The Question of Personalisation

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“Is something the matter Jeeves?” asked Bertie, quizzically. Jeeves turns around slowly and informs his young master that there appear to be some ‘curious objects’ in his wardrobe. “Curious objects?” parrots Wooster, pacing over to the wardrobe with furrowed brow. Upon seeing the items in question, Bertie looks at Jeeves innocently and proclaims; “They’re handkerchiefs Jeeves, handkerchiefs” to which the great valet frowns and smiles, knowingly; “I think not sir, they appear to have writing on them.”

This superb scene from the Granada production of Jeeves & Wooster, based on the fabulous Jeeves books by PG Wodehouse, aside from being one of my favourites, introduces rather nicely a topic which I feel needs addressing; the question of personalisation. The only thing I have personalised is a pair of black velvet Albert slippers. It has never really occurred to me to personalise shirts, handkerchiefs or other accessories. I can see the appeal; adding your entwined initials or even a family crest to small items can add personal value to the item in question. Your stamp is there to see, the item is uniquely yours. As Bertie quite rightly ripostes to Jeeves critique; “I think they look dashed smart!”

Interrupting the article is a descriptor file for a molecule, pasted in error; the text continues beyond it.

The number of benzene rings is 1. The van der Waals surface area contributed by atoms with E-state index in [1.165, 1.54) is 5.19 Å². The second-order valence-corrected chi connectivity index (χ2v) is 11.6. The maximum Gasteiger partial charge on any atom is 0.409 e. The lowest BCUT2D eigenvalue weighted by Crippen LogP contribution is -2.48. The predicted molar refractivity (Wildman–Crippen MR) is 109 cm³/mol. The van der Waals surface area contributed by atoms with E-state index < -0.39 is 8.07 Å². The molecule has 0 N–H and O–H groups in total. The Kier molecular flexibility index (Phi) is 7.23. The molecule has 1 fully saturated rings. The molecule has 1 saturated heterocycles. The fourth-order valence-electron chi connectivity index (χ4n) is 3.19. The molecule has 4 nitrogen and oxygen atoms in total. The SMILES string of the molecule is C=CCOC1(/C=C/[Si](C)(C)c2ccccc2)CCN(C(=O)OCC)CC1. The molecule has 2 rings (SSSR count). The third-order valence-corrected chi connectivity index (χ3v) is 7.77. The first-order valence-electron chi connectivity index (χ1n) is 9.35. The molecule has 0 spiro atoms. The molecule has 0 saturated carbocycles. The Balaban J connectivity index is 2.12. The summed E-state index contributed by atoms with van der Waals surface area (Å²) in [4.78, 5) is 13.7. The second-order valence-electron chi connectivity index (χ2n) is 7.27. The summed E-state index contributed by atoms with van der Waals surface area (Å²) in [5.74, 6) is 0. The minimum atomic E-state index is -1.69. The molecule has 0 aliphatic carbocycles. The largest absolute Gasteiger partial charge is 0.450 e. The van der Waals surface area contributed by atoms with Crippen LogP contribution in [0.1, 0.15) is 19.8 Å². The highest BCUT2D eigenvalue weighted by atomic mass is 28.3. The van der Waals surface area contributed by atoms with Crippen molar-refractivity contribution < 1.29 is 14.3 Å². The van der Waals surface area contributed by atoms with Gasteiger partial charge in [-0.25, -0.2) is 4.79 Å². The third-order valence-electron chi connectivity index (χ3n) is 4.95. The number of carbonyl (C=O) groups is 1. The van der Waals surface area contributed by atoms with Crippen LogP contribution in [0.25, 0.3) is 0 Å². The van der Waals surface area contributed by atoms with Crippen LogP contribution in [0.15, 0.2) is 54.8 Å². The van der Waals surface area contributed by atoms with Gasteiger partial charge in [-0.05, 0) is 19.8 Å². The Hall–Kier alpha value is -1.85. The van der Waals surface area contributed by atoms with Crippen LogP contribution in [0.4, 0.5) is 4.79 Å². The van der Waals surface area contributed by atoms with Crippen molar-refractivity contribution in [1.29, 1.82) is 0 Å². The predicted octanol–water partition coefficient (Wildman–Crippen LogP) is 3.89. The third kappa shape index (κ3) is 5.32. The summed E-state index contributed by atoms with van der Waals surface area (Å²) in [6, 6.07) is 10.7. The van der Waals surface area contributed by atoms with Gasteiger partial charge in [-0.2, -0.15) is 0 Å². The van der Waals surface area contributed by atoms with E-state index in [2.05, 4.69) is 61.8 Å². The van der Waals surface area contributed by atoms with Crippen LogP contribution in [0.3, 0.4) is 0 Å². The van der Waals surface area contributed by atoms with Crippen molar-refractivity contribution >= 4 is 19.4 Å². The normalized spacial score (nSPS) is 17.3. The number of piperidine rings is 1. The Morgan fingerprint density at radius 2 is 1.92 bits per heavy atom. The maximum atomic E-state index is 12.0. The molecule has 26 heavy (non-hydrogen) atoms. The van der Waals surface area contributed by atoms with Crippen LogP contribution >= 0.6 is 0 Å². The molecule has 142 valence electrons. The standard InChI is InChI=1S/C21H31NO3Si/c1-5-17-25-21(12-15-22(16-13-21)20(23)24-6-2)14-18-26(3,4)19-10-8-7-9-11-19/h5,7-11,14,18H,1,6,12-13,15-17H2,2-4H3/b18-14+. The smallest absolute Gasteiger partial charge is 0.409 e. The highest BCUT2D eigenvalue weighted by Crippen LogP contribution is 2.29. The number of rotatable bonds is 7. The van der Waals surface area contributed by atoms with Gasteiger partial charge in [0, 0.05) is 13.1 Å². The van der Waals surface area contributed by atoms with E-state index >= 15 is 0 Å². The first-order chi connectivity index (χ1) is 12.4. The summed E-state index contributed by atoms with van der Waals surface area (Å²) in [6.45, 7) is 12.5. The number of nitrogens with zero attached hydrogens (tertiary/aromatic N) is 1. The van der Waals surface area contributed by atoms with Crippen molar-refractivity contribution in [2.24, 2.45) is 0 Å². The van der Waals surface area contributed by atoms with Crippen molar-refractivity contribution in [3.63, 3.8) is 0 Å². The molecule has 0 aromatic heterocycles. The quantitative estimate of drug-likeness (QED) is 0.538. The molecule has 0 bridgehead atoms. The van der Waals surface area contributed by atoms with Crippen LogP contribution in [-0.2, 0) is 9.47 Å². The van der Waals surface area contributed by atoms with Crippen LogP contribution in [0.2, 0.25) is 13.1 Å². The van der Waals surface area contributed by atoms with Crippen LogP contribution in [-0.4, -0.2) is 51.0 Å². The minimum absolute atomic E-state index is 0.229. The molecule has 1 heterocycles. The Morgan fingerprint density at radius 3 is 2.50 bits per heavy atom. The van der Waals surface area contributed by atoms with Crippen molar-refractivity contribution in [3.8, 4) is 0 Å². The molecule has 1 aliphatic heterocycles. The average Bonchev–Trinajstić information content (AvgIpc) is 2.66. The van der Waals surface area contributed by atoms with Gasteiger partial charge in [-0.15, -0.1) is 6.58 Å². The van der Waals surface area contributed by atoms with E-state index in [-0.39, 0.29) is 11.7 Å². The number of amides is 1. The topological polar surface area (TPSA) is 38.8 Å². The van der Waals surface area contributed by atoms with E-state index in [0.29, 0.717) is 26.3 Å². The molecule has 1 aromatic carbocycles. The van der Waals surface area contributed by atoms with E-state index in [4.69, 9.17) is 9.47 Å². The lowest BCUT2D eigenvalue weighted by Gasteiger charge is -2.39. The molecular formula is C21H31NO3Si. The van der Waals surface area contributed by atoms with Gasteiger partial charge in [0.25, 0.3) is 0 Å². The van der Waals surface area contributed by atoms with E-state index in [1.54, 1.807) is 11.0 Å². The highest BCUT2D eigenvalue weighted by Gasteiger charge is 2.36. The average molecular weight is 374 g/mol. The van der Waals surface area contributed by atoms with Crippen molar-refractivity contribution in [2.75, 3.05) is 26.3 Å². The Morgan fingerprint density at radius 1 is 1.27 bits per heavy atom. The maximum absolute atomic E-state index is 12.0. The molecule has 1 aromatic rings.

However, Jeeves’ equally powerful response to Bertie’s suggestion that “everyone gets things initialled these days”, that he thought the practice was “…reserved for those who were in danger of forgetting their name” is also a consideration. Does the man of style really need to add his monogram to his carefully chosen threads? Is it a requirement that he see his family letters, no matter how smartly arranged, on clothes and accessories? I, being one who has arranged letters in what is perhaps seen by some as a vulgar manner on a pair of honest slippers, cannot possibly pass judgment on the practice per se; decrying the use of personalisation would reek of hypocrisy. I still consider my slippers smart, but I have grown into the idea that they are a one off – I make no plans to initial cuffs or linen handkerchiefs. In one way, initialling cuffs to me looks untidy, no matter what the font; it draws the eyes of others because it looks unusual and a little out of place. In comparison, considering the Albert slipper, it always looks conspicuously plain without adornment. Thus, a monogram or a crest actually balances the slipper correctly, just as a bow or a buckle would.

Speaking to a rather opinionated chum of mine, who is of the opinion that initialling clothing is the sartorial equivalent of needing a personalised number plate, it seems that critics of the practice mock the insecurity of a chap who needs people to see his name stitched into his cotton and linen. While I can understand this viewpoint, I think it needs to be remembered that personalisation is precisely that – personal. Although there will be the armchair aesthetes who’d argue that real individualism requires no signature, many people of considerable style feel moved to identify some, or even all items of their wardrobe.